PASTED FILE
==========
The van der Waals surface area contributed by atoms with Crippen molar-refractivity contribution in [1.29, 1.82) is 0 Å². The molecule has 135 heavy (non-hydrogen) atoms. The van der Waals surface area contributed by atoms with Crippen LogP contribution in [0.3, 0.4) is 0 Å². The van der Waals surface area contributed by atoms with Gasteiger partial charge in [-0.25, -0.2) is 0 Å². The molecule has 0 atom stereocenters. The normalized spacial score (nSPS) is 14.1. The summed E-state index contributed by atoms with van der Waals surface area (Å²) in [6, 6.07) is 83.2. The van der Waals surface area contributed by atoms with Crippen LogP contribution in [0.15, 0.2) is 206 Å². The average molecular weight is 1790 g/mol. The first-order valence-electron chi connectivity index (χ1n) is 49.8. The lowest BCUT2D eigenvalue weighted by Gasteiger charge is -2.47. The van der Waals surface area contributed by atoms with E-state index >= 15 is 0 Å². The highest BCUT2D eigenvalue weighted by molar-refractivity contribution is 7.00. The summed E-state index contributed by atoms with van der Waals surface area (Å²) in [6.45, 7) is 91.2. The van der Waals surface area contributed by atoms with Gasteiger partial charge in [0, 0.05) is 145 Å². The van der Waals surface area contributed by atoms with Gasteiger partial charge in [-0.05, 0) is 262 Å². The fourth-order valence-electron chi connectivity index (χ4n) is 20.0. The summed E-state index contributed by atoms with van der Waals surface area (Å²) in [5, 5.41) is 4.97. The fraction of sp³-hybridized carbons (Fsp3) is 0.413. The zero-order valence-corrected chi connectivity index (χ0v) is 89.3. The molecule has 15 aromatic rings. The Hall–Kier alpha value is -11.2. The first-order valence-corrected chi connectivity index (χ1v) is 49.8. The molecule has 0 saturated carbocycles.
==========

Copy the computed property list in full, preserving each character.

The van der Waals surface area contributed by atoms with Crippen molar-refractivity contribution in [1.29, 1.82) is 0 Å². The molecule has 135 heavy (non-hydrogen) atoms. The van der Waals surface area contributed by atoms with Crippen LogP contribution in [0.3, 0.4) is 0 Å². The van der Waals surface area contributed by atoms with Gasteiger partial charge in [-0.25, -0.2) is 0 Å². The molecule has 0 atom stereocenters. The normalized spacial score (nSPS) is 14.1. The summed E-state index contributed by atoms with van der Waals surface area (Å²) in [6, 6.07) is 83.2. The van der Waals surface area contributed by atoms with Crippen LogP contribution in [0.15, 0.2) is 206 Å². The average molecular weight is 1790 g/mol. The first-order valence-electron chi connectivity index (χ1n) is 49.8. The lowest BCUT2D eigenvalue weighted by Gasteiger charge is -2.47. The van der Waals surface area contributed by atoms with E-state index >= 15 is 0 Å². The highest BCUT2D eigenvalue weighted by molar-refractivity contribution is 7.00. The summed E-state index contributed by atoms with van der Waals surface area (Å²) in [6.45, 7) is 91.2. The van der Waals surface area contributed by atoms with Gasteiger partial charge in [0, 0.05) is 145 Å². The van der Waals surface area contributed by atoms with Gasteiger partial charge in [-0.05, 0) is 262 Å². The fourth-order valence-electron chi connectivity index (χ4n) is 20.0. The summed E-state index contributed by atoms with van der Waals surface area (Å²) in [5, 5.41) is 4.97. The fraction of sp³-hybridized carbons (Fsp3) is 0.413. The zero-order valence-corrected chi connectivity index (χ0v) is 89.3. The molecule has 15 aromatic rings. The Hall–Kier alpha value is -11.2. The first-order valence-corrected chi connectivity index (χ1v) is 49.8. The molecule has 0 saturated carbocycles.